Interview: Randall Wallace on the Braveheart Life

Posted on September 25, 2015 at 3:36 pm

Randall Wallace tells his story, from seminarian to songwriter to screenwriter of the Oscar-winning “Braveheart” and other inspiring films in his new book, Living the Braveheart Life: Finding the Courage to Follow Your Heart. It was a great pleasure to talk to him.

You write a lot about fathers in the book. Why are they so important?

I think in everybody’s male or female, we come to see our dads in a unique way. They represent a kind of strength or weakness. They represent a power. They are our first contract with the mystery of manhood. I heard years ago, I believe it was when I was in the seminary, that some psychologists say that the way we feel about God is almost always directly linked to the way we feel about our own earthly fathers. That if our dads were loving and kind and strong then we tend to think of God that way. If our dads were violent and brutal and unpredictable then we have that impression of God and we spend our lives dealing with that. I say in the book that I believe the father relationship is one of the pinnacles of the Braveheart life, and I mean that not even if it’s not your biological father, you need to find a man in your life you can respect and you need to find someone in your life that you can parent even if that’s not your biological child. And not necessarily mean to raise them from infancy but to have that kind of loving, caring relationship with.

Was there really a piano-playing pig you named Pigarache?

Absolutely true story Nell. I majored in religion and spent a year in seminary after that and got the opportunity then to go to Nashville to explore writing and writing songs like Kris Kristofferson. He encouraged me to go to Nashville and my first job manager at the animal shows at Opryland, USA. And one of the shows that I managed was called Barnyard Animal Opry. We had 8000 people a day who would see this show. The barnyard animals were trained to play musical instruments. We had a razorback who played the piano and I named him Pigerache and put a little bright, red sequin bow tie around his neck. He was a show stopper I tell you. You can imagine how proud my parents were.

You are great at creating strong female characters in your films, and in the book you talk about women warriors.

Copyright 2015 Thomas Nelson
Copyright 2015 Thomas Nelson

The first book I ever did, the first two books in fact, had women as the main characters and one of the greatest compliments I ever got was when an editor from New York who was not my editor said she thought Randall Wallace writes the strongest women characters in fiction today. I thought that was a really striking compliment particularly because I didn’t think of a particular difference. When people ask me how I write strong women characters I’ve always said I just imagine myself in the situation that they are in and I suppose that their feelings in that situation would be mine, that we all long for a reason to have faith, even in the darkness. The power of believing as opposed to knowing, meaning that when we know or we think we know we’re relying on what we take to be facts but when those facts are proven to be wrong then our knowing crumbles. When we believe we are acting on something that’s greater than knowledge, we’re acting on a hope and courage. Women I believe manifest that sometimes in a deeper way than even men do because women rely on their intuition more than their brute strength and intuition I think is one of the first steps on the road to faith.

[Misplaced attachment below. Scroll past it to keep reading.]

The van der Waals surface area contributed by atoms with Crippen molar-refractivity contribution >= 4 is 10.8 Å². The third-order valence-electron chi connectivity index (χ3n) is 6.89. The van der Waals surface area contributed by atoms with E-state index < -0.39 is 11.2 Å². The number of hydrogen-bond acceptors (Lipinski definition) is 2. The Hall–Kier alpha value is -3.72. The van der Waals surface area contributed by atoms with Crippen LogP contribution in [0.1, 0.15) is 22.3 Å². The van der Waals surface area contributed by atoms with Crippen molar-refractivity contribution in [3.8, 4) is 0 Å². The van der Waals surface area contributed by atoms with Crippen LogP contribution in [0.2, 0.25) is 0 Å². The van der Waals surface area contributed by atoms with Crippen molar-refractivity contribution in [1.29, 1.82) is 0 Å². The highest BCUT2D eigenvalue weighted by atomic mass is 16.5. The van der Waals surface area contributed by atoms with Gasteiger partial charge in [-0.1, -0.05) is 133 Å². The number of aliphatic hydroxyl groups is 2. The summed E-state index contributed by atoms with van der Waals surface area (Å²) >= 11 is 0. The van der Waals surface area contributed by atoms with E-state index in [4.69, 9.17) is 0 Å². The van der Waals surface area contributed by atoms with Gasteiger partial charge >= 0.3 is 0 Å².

You’re not ashamed to talk about faith but that’s very rare today. Why do you think that our culture makes it so difficult to acknowledge that?

I believe the difficulty arises from what we have all perceived to be the falseness of people who present themselves as having faith when what they’re trying to do is convince others of what they don’t believe themselves and that is manifested in the people who preach a certain morality and don’t live by it themselves. People who preach tolerance but are in fact intolerant. The strange thing about this is that intolerance is so often manifested by people who claim to be tolerant. That is the secular world is more hypocritical it seems to me than the faith based world is. We’ve entered the age of the thought police in which we want to say that it should be illegal to hate. And hatred is hateful. Hatred is heinous but we are free creatures and if we suppress the freedom of other people then I believe what we lose is their freedom to change and grow and love. I didn’t invent that way of being. I believe God did. That’s why we are creatures of free will. God created us I believe and I say this in the book for the purpose of love and that’s why we have the choice to love or not because if we don’t, it’s not love, its fear and God is the opposite of fear.

The word “freedom” of course is very important in “Braveheart” and which you have it carved on your mantle.

And carved into the stone of my heart.

Copyright 1995 Paramount
Copyright 1995 Paramount
And which you found that word and motto connected to your family when you first started researching your ancestry. So tell me a little bit more about what that means to you, freedom from what and for what?